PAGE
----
Dangers of Online Hookups and How to Stay Safe

Image shows photo of Kevin Bacon before his death
Photo of Kevin Bacon before his death | Courtesy of WXYZ.com

After not showing up on Christmas morning, it was discovered that on Dec. 24., twenty-five year old, Kevin Bacon (no relation to the actor) went missing in Morrice, MI. His roommate Michelle Myers said he left on Christmas Eve to meet up with a man named Mark Latunski, who he had met on the dating app, Grindr.

When the police performed a welfare check on Latunski’s home, they found Bacon’s mutilated body hanging from the ceiling. Latunski admitted to stabbing Bacon in the back, then cutting his throat, and later hanging him by his feet from the rafters in his home and consuming his testicles. Latunski plead guilty by reason of insanity and will be sent for a competency evaluation for the final determination.

With that being said, the dangers of online dating are making itself more and more present in our day to day lives, especially with apps like Tinder and Grindr that are making one time meetups more available than ever. Both apps are dangerous in their own ways, but Grindr is undoubtedly the more dangerous of the two. While Tinder requires its users to link their account to a separate social media account to verify user identity, Grindr does not.

Grindr does however have their reasons for keeping the identity of users more private than others because of closeted individuals who may feel like they are putting themselves in unnecessary danger by coming out. Because of this, users should be especially cautious when going on dates. While Tinder is taking steps toward being more user-friendly, there is still a lot that these apps could be doing to ensure safety. One tip is using phone calls or Skype to verify that users’ accounts are accurate to the identity that they claim.

Not all dating apps are created equal, but that doesn’t mean that users should be any less cautious on some than others. Dating apps like Gatsby, Match.com, and eHarmony get consistently good ratings for specifically long-term relationships due to their extensive and detailed profile making, but also because they require a background check to keep their sites safe from registered sex offenders. Dating apps like PlentyofFish, Tinder, Match.com’s free version, and OkCupid, however, do not require a background check, and therefore result in higher rates of sexual assault and other crimes that could have been otherwise avoided.

Take Susan Deveau’s story. After meeting 54-year-old Mark Papamechai, a man who claimed he was divorced and ready to settle down with someone on PlentyofFish, Deveau became another one of his rape victims. A background check would have told her that he was a registered sex offender for three rape convictions.

Another example is Seth Mull, whose sexual misconduct began at just 13 years old. With a 17-year history, an eight year registry, and a history of drugging and torturing his victims, PlentyofFish still matched him with a woman who he abused and raped on their first date. After she came out with her story, more of his victims were encouraged to share their story, and he ended up being convicted of multiple counts of rape and sex trafficking.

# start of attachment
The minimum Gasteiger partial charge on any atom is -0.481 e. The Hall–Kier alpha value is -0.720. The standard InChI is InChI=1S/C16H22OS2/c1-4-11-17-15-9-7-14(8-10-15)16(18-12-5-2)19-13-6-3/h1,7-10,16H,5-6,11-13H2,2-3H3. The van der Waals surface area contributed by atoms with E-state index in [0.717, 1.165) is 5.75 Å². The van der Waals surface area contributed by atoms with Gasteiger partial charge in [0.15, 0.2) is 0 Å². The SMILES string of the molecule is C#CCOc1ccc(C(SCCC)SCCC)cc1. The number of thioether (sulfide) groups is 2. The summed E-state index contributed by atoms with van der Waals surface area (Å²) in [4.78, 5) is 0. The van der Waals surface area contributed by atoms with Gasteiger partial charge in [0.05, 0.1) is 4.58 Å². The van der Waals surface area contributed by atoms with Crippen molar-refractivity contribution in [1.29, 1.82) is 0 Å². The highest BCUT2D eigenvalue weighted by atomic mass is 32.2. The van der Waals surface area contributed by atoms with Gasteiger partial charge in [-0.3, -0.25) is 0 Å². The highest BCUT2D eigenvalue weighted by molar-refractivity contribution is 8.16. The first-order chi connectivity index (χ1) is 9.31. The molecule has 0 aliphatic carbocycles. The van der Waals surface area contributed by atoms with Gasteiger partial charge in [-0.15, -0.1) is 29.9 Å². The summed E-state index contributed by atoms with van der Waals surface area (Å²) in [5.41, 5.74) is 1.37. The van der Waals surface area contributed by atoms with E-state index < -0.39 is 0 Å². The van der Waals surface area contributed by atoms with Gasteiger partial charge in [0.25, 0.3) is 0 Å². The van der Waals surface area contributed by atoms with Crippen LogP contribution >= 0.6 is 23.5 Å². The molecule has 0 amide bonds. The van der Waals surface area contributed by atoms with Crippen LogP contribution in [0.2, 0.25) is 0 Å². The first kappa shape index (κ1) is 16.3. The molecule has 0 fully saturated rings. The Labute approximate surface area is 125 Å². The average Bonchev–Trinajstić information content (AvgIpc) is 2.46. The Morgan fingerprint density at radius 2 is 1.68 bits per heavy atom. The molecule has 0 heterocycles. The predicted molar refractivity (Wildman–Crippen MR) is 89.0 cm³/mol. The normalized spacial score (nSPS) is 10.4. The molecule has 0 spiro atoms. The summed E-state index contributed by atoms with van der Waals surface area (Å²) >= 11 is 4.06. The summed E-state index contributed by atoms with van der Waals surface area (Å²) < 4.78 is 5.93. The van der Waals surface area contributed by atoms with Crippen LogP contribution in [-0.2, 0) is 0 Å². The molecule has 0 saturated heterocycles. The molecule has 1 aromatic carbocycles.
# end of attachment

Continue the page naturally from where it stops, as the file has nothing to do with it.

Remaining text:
There is definitely more that these apps could be doing to focus more on user safety, and a background check is just one of those ways. Cassie Werber reported in her article, “Nobody knows how dangerous online dating really is—and dating sites won’t talk about it,” Sean Rad, founder of Tinder, saying in 2017 that “augmented reality could mean a future where app users could get information on a person’s dating profile by pointing a phone at them, Pokemon Go-style.” This could be extremely dangerous, however, for homosexual individuals who may be sought out by homophobic people. These dating apps should also include easily accessible safety tips for users to refer to in times of uncertainty. While many apps may claim to have this on their site, Grindr for example has it hidden under layers of other information.

For many of these issues, users are in the hands of the creator, but there are some tips to keep in mind for yourself and others, on and offline. First, I want to stress how important it is to stay in a public place for your first couple times meeting. An attacker could find any excuse to go back to their place, or even lead their victim down a dimly lit path, but you should know that at any time during the night, you can say screw politeness and do what you need to do to get yourself out of that situation.

Recognize the red flags. If your date seems overly persistent, if they refuse to meet in a public place, or maybe you feel uncomfortable around them, but just can’t pinpoint why; stay in a public place, be in control of your own transportation, and when in doubt, trust your gut, and call someone to escort you safely to your car or home. If you’re on a college campus, have campus safety escort you to your car—it’s what they’re here for. If you’re not on campus, call 911 and have them stay on the line until you are safe. Be sure to report any red flags, like fraudulent profiles, underage users, and inappropriate behavior while in person.

Lastly, always tell someone where you are going, who you’re meeting up with, and when you’re anticipating to be back. Have them call or text you if you’re not back by that time, or keep them updated on your plans throughout the night. You can never be too safe when meeting a stranger in person for the first time, so be vigilant and try to have fun!

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